Is the Fashion Industry Ready to Forgive Anti-Semite John Galliano?

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On Monday, Parisian fashion house Maison Martin Margiela announced that industry pariah John Galliano would take over as its new creative director. The former creative director of Dior has been attempting to make a comeback since he was caught on film going on an anti-Semitic rant back in 2011. Subsequently, Galliano was dismissed from his positions at both Dior and his own namesake line. But now that he’s back in the couture game, everyone can’t help but ask the age-old question: is it possible to separate art from the artist?

One of the most ubiquitous examples of a controversial man behind beautiful works is Woody Allen. There’s no arguing the classic status of Allen’s films but — especially recently when Dylan Farrow finally spoke out about her estranged father molesting her — people sometimes have trouble appreciating them knowing that a man with a weird fetish for underaged girls is the brain behind the masterpiece. That said, will the industry be able to forget, but maybe not necessarily forgive, Galliano’s transgressions come next couture season?

Galliano is hardly the only controversial figure in the industry. Fellow couturier Karl Lagerfeld is notorious for his sexist actions from his recent faux-feminist show to comments he’s made about women’s bodies like the singer Adele. But not everyone can get away with such aloof behavior. Activewear brand Lululemon’s CEO Chip Wilson resigned shortly after coming under fire for a comment he made about some women being too fat to properly fit into his leggings, and let’s not forget about American Apparel founder Dov Charney finally getting his just deserts for sexually harassing employees.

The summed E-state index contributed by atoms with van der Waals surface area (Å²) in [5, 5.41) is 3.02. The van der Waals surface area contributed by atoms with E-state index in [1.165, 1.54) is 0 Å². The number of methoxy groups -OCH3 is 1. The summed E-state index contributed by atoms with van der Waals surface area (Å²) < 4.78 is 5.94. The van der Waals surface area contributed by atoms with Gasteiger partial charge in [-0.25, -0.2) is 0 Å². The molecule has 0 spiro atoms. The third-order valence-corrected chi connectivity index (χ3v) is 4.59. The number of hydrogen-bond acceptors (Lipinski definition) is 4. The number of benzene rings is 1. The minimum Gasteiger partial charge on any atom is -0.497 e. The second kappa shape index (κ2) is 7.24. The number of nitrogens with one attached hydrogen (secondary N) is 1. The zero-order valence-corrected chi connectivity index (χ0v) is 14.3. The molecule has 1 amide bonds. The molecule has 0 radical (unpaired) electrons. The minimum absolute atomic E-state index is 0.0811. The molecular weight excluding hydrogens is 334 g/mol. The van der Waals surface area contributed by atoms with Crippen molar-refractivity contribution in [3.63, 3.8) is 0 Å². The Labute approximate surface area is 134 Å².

However, in the case of Galliano and Lagerfeld, as unacceptable as their behavior is they never physically hurt anyone like alleged sexual offenders Dov Charney and Woody Allen. So there aren’t necessarily any laws against such bigoted actions.

Ultimately, artistic minds like Galliano’s and Lagerfeld’s are very different from the average person’s in that they may not always be aware of the social ramifications of their actions. I’m not trying to excuse their behavior by any means. But whenever I hear Lagerfeld say ridiculous things about women I can’t help but roll my eyes and chuckle a little, because I know he has absolutely no perception of the real world. Galliano also allegedly blamed his abuse of alcoholism and drug abuse (which definitely fueled his inappropriate rants) on the pressures of running two couture houses. These artists tend to live in their own bubbles, only interacting with a select few people who let them get away with their odd behavior, because they are the genius masterminds who pay their paychecks. Quirky artists have the potential to offer so much joy in our lives, but sometimes you may have to look past their odd behavior and just appreciate their work for what it is.

Since getting the boot from the industry, Galliano has attempted to make his way back in. He tried a residency at Oscar de la Renta and a guest professorship at Parsons the New School for Design, but all have fallen through because the public was still not ready to forgive him. So is the industry ready for Galliano to return to the couture scene? Only time will tell.

Katherine Fabian
Katherine Fabian is a recent graduate of Fordham University’s College at Lincoln Center. She is a freelance writer and yoga teacher who hopes to one day practice fashion law and defend the intellectual property rights of designers. Contact Katherine at



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